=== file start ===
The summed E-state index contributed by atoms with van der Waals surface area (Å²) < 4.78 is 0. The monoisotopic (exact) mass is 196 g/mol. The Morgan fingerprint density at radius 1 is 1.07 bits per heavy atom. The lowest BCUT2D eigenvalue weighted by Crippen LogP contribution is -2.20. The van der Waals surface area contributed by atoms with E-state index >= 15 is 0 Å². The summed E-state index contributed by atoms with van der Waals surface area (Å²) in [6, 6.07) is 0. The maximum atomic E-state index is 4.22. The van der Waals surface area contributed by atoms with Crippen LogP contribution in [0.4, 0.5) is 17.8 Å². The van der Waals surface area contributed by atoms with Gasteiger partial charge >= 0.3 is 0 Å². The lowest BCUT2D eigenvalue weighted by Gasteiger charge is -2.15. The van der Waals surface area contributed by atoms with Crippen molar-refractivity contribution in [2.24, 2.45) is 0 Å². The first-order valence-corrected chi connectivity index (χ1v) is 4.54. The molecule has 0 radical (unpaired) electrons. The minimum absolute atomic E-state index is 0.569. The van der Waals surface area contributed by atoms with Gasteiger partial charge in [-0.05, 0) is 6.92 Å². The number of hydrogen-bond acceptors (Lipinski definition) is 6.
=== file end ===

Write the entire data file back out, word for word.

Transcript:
The summed E-state index contributed by atoms with van der Waals surface area (Å²) < 4.78 is 0. The monoisotopic (exact) mass is 196 g/mol. The Morgan fingerprint density at radius 1 is 1.07 bits per heavy atom. The lowest BCUT2D eigenvalue weighted by Crippen LogP contribution is -2.20. The van der Waals surface area contributed by atoms with E-state index >= 15 is 0 Å². The summed E-state index contributed by atoms with van der Waals surface area (Å²) in [6, 6.07) is 0. The maximum atomic E-state index is 4.22. The van der Waals surface area contributed by atoms with Crippen LogP contribution in [0.4, 0.5) is 17.8 Å². The van der Waals surface area contributed by atoms with Gasteiger partial charge >= 0.3 is 0 Å². The lowest BCUT2D eigenvalue weighted by Gasteiger charge is -2.15. The van der Waals surface area contributed by atoms with Crippen molar-refractivity contribution in [2.24, 2.45) is 0 Å². The first-order valence-corrected chi connectivity index (χ1v) is 4.54. The molecule has 0 radical (unpaired) electrons. The minimum absolute atomic E-state index is 0.569. The van der Waals surface area contributed by atoms with Gasteiger partial charge in [-0.05, 0) is 6.92 Å². The number of hydrogen-bond acceptors (Lipinski definition) is 6.